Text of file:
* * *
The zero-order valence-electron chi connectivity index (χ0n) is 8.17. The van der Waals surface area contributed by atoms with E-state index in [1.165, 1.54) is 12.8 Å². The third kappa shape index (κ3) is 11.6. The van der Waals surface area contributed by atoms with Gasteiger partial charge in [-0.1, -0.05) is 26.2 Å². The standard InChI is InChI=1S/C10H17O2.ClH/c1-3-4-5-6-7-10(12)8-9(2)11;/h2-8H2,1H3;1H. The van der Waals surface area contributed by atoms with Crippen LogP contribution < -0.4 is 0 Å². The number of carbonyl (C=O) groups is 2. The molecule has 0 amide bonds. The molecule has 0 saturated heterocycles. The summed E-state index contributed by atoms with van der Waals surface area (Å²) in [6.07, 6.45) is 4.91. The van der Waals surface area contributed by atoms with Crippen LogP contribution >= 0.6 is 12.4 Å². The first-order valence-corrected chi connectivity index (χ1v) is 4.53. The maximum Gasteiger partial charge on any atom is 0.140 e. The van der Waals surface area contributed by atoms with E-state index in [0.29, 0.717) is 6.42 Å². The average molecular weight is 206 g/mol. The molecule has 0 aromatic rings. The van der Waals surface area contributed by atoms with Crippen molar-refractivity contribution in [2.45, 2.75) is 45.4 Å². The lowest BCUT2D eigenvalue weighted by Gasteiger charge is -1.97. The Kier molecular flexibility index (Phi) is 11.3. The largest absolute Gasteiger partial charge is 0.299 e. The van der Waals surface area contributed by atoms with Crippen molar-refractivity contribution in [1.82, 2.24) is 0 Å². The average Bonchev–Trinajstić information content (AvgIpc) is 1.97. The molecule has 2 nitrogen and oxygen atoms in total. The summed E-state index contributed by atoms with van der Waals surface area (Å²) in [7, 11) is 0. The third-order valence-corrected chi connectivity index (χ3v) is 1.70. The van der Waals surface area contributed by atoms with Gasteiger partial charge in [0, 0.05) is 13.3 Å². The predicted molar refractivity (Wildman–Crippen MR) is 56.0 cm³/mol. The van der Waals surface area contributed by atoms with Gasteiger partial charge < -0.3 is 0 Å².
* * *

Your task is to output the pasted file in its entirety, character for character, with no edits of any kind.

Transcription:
The zero-order valence-electron chi connectivity index (χ0n) is 8.17. The van der Waals surface area contributed by atoms with E-state index in [1.165, 1.54) is 12.8 Å². The third kappa shape index (κ3) is 11.6. The van der Waals surface area contributed by atoms with Gasteiger partial charge in [-0.1, -0.05) is 26.2 Å². The standard InChI is InChI=1S/C10H17O2.ClH/c1-3-4-5-6-7-10(12)8-9(2)11;/h2-8H2,1H3;1H. The van der Waals surface area contributed by atoms with Crippen LogP contribution < -0.4 is 0 Å². The number of carbonyl (C=O) groups is 2. The molecule has 0 amide bonds. The molecule has 0 saturated heterocycles. The summed E-state index contributed by atoms with van der Waals surface area (Å²) in [6.07, 6.45) is 4.91. The van der Waals surface area contributed by atoms with Crippen LogP contribution >= 0.6 is 12.4 Å². The first-order valence-corrected chi connectivity index (χ1v) is 4.53. The maximum Gasteiger partial charge on any atom is 0.140 e. The van der Waals surface area contributed by atoms with E-state index in [0.29, 0.717) is 6.42 Å². The average molecular weight is 206 g/mol. The molecule has 0 aromatic rings. The van der Waals surface area contributed by atoms with Crippen molar-refractivity contribution in [2.45, 2.75) is 45.4 Å². The lowest BCUT2D eigenvalue weighted by Gasteiger charge is -1.97. The Kier molecular flexibility index (Phi) is 11.3. The largest absolute Gasteiger partial charge is 0.299 e. The van der Waals surface area contributed by atoms with Crippen molar-refractivity contribution in [1.82, 2.24) is 0 Å². The average Bonchev–Trinajstić information content (AvgIpc) is 1.97. The molecule has 2 nitrogen and oxygen atoms in total. The summed E-state index contributed by atoms with van der Waals surface area (Å²) in [7, 11) is 0. The third-order valence-corrected chi connectivity index (χ3v) is 1.70. The van der Waals surface area contributed by atoms with Gasteiger partial charge in [0, 0.05) is 13.3 Å². The predicted molar refractivity (Wildman–Crippen MR) is 56.0 cm³/mol. The van der Waals surface area contributed by atoms with Gasteiger partial charge < -0.3 is 0 Å².